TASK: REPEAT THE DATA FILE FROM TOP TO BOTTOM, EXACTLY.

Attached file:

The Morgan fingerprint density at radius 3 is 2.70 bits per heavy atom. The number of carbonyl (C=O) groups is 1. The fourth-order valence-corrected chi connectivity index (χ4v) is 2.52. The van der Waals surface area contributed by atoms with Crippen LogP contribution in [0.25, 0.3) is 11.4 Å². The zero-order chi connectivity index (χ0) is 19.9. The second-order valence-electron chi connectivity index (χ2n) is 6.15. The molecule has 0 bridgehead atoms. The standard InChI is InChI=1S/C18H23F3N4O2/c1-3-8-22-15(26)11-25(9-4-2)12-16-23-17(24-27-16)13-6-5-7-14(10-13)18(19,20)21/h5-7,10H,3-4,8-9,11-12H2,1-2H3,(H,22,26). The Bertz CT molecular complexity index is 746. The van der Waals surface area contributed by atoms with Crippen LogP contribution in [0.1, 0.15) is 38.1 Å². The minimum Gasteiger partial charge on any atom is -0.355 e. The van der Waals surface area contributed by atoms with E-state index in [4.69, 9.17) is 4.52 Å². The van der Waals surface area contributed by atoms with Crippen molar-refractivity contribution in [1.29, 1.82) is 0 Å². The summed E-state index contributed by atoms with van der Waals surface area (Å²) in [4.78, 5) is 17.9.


The Morgan fingerprint density at radius 3 is 2.70 bits per heavy atom. The number of carbonyl (C=O) groups is 1. The fourth-order valence-corrected chi connectivity index (χ4v) is 2.52. The van der Waals surface area contributed by atoms with Crippen LogP contribution in [0.25, 0.3) is 11.4 Å². The zero-order chi connectivity index (χ0) is 19.9. The second-order valence-electron chi connectivity index (χ2n) is 6.15. The molecule has 0 bridgehead atoms. The standard InChI is InChI=1S/C18H23F3N4O2/c1-3-8-22-15(26)11-25(9-4-2)12-16-23-17(24-27-16)13-6-5-7-14(10-13)18(19,20)21/h5-7,10H,3-4,8-9,11-12H2,1-2H3,(H,22,26). The Bertz CT molecular complexity index is 746. The van der Waals surface area contributed by atoms with Crippen LogP contribution in [0.1, 0.15) is 38.1 Å². The minimum Gasteiger partial charge on any atom is -0.355 e. The van der Waals surface area contributed by atoms with E-state index in [4.69, 9.17) is 4.52 Å². The van der Waals surface area contributed by atoms with Crippen molar-refractivity contribution in [1.29, 1.82) is 0 Å². The summed E-state index contributed by atoms with van der Waals surface area (Å²) in [4.78, 5) is 17.9.